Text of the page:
On the day of the arrest, the family’s fishing boat, including the motor and net, were confiscated. The boat was passed from Mohammed’s grandfather to his father and has been the livelihood of the extended family for as long as Mohammed can remember: “we have no money for a new boat, motor, and net. Altogether it would cost us around 46,000 NIS.” With the confiscation Mohammed and many of his relatives lost their only source of income.

 

Mohammed is in his last year of high school and is preparing for the final tawjihi exams; “all my classmates take extra classes for the tawjihi but it costs a lot of money, which my family doesn’t have.” Mohammed would like to take the extra classes too but with the loss of the family income, that has become an impossible challenge.

 

The Israeli army violence against the fishermen has a major impact on Mohammed and his family: “last year my twenty year old cousin, Mohammed Mansour Bakr, was attacked by the Israeli army while fishing. The soldiers shot him and he died. The army is merciless. We stopped fishing for a little while but eventually we had no choice but to get back to our work. We are attacked a lot by the soldiers. They harass us. During this year’s Ramadan they chased and harassed us seven times. It feels like they want to disturb us more during our holy month. At sea the thoughts of risks are constantly in my head. Everyone can feel the same fear at sea. It feels like watching a frightening movie”. However, there is no other option for Mohammed and his family but to continue fishing; “There is no other work for us. Where can we possibly get other work from in Gaza? Even though our work is very dangerous, there is no other choice but to go back to the see because we need the money. If and when we get another boat, I will go again.”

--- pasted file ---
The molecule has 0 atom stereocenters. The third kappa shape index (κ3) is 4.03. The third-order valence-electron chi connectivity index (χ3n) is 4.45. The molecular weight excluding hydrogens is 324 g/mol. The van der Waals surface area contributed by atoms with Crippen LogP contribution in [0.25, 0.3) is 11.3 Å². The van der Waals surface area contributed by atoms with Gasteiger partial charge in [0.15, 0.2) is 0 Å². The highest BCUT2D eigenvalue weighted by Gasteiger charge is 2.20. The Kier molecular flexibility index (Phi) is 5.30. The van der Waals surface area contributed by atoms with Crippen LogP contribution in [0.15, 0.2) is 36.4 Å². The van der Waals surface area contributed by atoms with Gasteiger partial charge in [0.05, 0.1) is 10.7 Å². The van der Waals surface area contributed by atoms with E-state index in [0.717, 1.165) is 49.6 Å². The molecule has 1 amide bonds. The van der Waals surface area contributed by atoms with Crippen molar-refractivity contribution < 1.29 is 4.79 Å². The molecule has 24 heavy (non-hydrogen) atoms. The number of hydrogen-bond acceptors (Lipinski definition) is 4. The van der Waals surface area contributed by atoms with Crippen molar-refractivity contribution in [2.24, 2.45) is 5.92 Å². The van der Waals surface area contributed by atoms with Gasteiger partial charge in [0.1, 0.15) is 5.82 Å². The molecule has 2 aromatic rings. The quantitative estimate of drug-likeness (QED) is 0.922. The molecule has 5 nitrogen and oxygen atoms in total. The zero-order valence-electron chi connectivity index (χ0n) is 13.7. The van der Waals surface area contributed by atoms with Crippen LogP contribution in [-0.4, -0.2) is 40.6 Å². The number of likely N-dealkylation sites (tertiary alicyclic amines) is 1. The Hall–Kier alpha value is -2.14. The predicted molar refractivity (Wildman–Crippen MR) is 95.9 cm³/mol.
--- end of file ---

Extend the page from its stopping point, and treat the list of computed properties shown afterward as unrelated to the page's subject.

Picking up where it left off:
For the past two decades the fishing waters of the Gaza Strip have gradually shrunk by access restrictions imposed as a result of the Oslo agreement and more recently by illegal unilateral restrictions imposed by Israel. Even within the currently enforced 3 nautical mile limit, the Israeli navy regularly attacks, arrests, and sometimes even kills fishermen. This year at least 32 fishermen were arrested, 17 in the month of November. Another 5 fishermen were injured and at least 20 boats were confiscated. In conjunction with the restriction on fishing waters, the income of Gaza’s fishing community (8,200 fishermen and workers in the fishing sector) has steadily decreased. By 2010 the fishing catch had decreased by 37% compared to 2008 and this amounted to only half of the 1999 fishing catch. The sardine catch, which makes up 70% of Gaza’s total fishing catch, now only reaches 20% of the sardine catch that existed before the restrictions, representing a loss of $10 million. Finally, according to the Fisherman’s Syndicate, around 60% of the small fishing boats and 22% of trawler boats in the Gaza Strip are not used because of the high risks involved and the limited catch.